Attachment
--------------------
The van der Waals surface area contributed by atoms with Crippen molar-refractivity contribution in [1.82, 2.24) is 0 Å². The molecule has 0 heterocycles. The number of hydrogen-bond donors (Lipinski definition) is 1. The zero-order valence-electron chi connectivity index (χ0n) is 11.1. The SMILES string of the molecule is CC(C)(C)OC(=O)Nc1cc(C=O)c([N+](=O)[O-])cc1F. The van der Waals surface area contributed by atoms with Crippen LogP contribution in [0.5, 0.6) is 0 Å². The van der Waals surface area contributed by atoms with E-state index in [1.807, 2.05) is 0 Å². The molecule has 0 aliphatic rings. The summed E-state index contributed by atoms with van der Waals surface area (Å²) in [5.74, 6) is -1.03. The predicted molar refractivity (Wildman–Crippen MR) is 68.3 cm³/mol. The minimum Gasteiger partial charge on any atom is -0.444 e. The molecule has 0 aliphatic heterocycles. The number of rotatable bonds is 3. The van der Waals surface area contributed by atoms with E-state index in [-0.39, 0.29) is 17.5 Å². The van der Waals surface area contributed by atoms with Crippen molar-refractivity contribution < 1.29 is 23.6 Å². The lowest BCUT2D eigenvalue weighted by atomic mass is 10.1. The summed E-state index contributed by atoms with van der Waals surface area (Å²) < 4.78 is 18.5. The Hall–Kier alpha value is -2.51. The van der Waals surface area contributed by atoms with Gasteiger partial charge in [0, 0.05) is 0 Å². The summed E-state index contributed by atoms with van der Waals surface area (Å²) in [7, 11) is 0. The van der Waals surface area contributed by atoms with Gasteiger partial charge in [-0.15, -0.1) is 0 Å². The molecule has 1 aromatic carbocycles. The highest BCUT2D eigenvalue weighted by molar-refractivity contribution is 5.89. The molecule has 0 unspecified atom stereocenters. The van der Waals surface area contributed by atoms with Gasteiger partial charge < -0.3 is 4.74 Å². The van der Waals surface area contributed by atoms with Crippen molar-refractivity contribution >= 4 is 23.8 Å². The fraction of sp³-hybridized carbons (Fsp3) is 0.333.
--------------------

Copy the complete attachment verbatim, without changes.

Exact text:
The van der Waals surface area contributed by atoms with Crippen molar-refractivity contribution in [1.82, 2.24) is 0 Å². The molecule has 0 heterocycles. The number of hydrogen-bond donors (Lipinski definition) is 1. The zero-order valence-electron chi connectivity index (χ0n) is 11.1. The SMILES string of the molecule is CC(C)(C)OC(=O)Nc1cc(C=O)c([N+](=O)[O-])cc1F. The van der Waals surface area contributed by atoms with Crippen LogP contribution in [0.5, 0.6) is 0 Å². The van der Waals surface area contributed by atoms with E-state index in [1.807, 2.05) is 0 Å². The molecule has 0 aliphatic rings. The summed E-state index contributed by atoms with van der Waals surface area (Å²) in [5.74, 6) is -1.03. The predicted molar refractivity (Wildman–Crippen MR) is 68.3 cm³/mol. The minimum Gasteiger partial charge on any atom is -0.444 e. The molecule has 0 aliphatic heterocycles. The number of rotatable bonds is 3. The van der Waals surface area contributed by atoms with E-state index in [-0.39, 0.29) is 17.5 Å². The van der Waals surface area contributed by atoms with Crippen molar-refractivity contribution < 1.29 is 23.6 Å². The lowest BCUT2D eigenvalue weighted by atomic mass is 10.1. The summed E-state index contributed by atoms with van der Waals surface area (Å²) < 4.78 is 18.5. The Hall–Kier alpha value is -2.51. The van der Waals surface area contributed by atoms with Gasteiger partial charge in [0, 0.05) is 0 Å². The summed E-state index contributed by atoms with van der Waals surface area (Å²) in [7, 11) is 0. The van der Waals surface area contributed by atoms with Gasteiger partial charge in [-0.15, -0.1) is 0 Å². The molecule has 1 aromatic carbocycles. The highest BCUT2D eigenvalue weighted by molar-refractivity contribution is 5.89. The molecule has 0 unspecified atom stereocenters. The van der Waals surface area contributed by atoms with Gasteiger partial charge < -0.3 is 4.74 Å². The van der Waals surface area contributed by atoms with Crippen molar-refractivity contribution >= 4 is 23.8 Å². The fraction of sp³-hybridized carbons (Fsp3) is 0.333.